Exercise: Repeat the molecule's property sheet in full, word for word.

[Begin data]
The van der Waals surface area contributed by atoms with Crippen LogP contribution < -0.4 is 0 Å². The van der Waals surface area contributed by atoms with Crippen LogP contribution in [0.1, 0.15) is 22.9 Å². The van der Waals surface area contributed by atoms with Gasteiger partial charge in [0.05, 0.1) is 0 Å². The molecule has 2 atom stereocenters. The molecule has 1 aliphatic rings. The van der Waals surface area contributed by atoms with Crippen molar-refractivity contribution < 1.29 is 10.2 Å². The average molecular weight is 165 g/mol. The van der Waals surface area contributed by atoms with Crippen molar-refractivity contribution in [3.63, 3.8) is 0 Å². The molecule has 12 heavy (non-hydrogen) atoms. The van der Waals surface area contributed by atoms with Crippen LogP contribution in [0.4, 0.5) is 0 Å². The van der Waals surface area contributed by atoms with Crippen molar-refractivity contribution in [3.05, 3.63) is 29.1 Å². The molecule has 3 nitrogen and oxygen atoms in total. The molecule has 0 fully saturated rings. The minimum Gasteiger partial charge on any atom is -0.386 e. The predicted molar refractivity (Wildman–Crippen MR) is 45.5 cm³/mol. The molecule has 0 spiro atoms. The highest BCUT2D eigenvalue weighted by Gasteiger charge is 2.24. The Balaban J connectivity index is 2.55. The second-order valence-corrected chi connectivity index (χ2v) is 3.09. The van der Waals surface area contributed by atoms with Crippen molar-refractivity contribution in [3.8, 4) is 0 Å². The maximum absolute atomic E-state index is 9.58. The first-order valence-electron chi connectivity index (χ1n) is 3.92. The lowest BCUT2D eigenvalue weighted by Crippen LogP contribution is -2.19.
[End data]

The van der Waals surface area contributed by atoms with Crippen LogP contribution < -0.4 is 0 Å². The van der Waals surface area contributed by atoms with Crippen LogP contribution in [0.1, 0.15) is 22.9 Å². The van der Waals surface area contributed by atoms with Gasteiger partial charge in [0.05, 0.1) is 0 Å². The molecule has 2 atom stereocenters. The molecule has 1 aliphatic rings. The van der Waals surface area contributed by atoms with Crippen molar-refractivity contribution < 1.29 is 10.2 Å². The average molecular weight is 165 g/mol. The van der Waals surface area contributed by atoms with Crippen molar-refractivity contribution in [3.63, 3.8) is 0 Å². The molecule has 12 heavy (non-hydrogen) atoms. The van der Waals surface area contributed by atoms with Crippen LogP contribution in [0.4, 0.5) is 0 Å². The van der Waals surface area contributed by atoms with Crippen molar-refractivity contribution in [3.05, 3.63) is 29.1 Å². The molecule has 3 nitrogen and oxygen atoms in total. The molecule has 0 fully saturated rings. The minimum Gasteiger partial charge on any atom is -0.386 e. The predicted molar refractivity (Wildman–Crippen MR) is 45.5 cm³/mol. The molecule has 0 spiro atoms. The highest BCUT2D eigenvalue weighted by Gasteiger charge is 2.24. The Balaban J connectivity index is 2.55. The second-order valence-corrected chi connectivity index (χ2v) is 3.09. The van der Waals surface area contributed by atoms with Crippen molar-refractivity contribution in [3.8, 4) is 0 Å². The maximum absolute atomic E-state index is 9.58. The first-order valence-electron chi connectivity index (χ1n) is 3.92. The lowest BCUT2D eigenvalue weighted by Crippen LogP contribution is -2.19.